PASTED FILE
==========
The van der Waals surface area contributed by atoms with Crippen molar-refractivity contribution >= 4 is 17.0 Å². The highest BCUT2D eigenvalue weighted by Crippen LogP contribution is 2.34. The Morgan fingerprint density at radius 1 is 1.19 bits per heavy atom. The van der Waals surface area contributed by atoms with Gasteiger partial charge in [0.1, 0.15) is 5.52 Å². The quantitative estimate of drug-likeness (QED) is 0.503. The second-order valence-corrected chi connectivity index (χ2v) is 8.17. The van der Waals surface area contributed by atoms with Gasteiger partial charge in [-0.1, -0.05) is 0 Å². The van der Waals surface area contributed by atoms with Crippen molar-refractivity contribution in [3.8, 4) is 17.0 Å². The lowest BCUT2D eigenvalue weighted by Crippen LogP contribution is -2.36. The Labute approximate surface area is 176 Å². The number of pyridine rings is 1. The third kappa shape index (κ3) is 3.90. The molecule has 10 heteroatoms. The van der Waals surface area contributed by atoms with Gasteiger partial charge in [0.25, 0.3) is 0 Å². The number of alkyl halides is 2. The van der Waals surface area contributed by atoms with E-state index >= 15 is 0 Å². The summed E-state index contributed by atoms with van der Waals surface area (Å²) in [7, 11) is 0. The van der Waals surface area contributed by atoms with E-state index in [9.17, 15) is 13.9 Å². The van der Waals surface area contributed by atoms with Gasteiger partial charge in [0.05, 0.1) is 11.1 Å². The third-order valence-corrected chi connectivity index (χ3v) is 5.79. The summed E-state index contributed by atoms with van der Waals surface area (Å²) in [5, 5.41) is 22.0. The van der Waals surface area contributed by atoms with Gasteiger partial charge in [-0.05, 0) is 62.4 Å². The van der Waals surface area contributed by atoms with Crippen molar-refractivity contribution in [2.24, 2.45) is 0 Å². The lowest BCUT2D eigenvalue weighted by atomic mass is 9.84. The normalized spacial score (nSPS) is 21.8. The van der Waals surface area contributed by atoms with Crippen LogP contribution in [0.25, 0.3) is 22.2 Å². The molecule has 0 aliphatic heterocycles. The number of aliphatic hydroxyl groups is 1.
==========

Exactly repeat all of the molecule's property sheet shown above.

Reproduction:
The van der Waals surface area contributed by atoms with Crippen molar-refractivity contribution >= 4 is 17.0 Å². The highest BCUT2D eigenvalue weighted by Crippen LogP contribution is 2.34. The Morgan fingerprint density at radius 1 is 1.19 bits per heavy atom. The van der Waals surface area contributed by atoms with Gasteiger partial charge in [0.1, 0.15) is 5.52 Å². The quantitative estimate of drug-likeness (QED) is 0.503. The second-order valence-corrected chi connectivity index (χ2v) is 8.17. The van der Waals surface area contributed by atoms with Gasteiger partial charge in [-0.1, -0.05) is 0 Å². The van der Waals surface area contributed by atoms with Crippen molar-refractivity contribution in [3.8, 4) is 17.0 Å². The lowest BCUT2D eigenvalue weighted by Crippen LogP contribution is -2.36. The Labute approximate surface area is 176 Å². The number of pyridine rings is 1. The third kappa shape index (κ3) is 3.90. The molecule has 10 heteroatoms. The van der Waals surface area contributed by atoms with Gasteiger partial charge in [0.25, 0.3) is 0 Å². The number of alkyl halides is 2. The van der Waals surface area contributed by atoms with E-state index >= 15 is 0 Å². The summed E-state index contributed by atoms with van der Waals surface area (Å²) in [7, 11) is 0. The van der Waals surface area contributed by atoms with E-state index in [9.17, 15) is 13.9 Å². The van der Waals surface area contributed by atoms with Gasteiger partial charge in [0.05, 0.1) is 11.1 Å². The third-order valence-corrected chi connectivity index (χ3v) is 5.79. The summed E-state index contributed by atoms with van der Waals surface area (Å²) in [5, 5.41) is 22.0. The van der Waals surface area contributed by atoms with Gasteiger partial charge in [-0.05, 0) is 62.4 Å². The van der Waals surface area contributed by atoms with Crippen molar-refractivity contribution in [2.24, 2.45) is 0 Å². The lowest BCUT2D eigenvalue weighted by atomic mass is 9.84. The normalized spacial score (nSPS) is 21.8. The van der Waals surface area contributed by atoms with Crippen LogP contribution in [0.25, 0.3) is 22.2 Å². The molecule has 0 aliphatic heterocycles. The number of aliphatic hydroxyl groups is 1.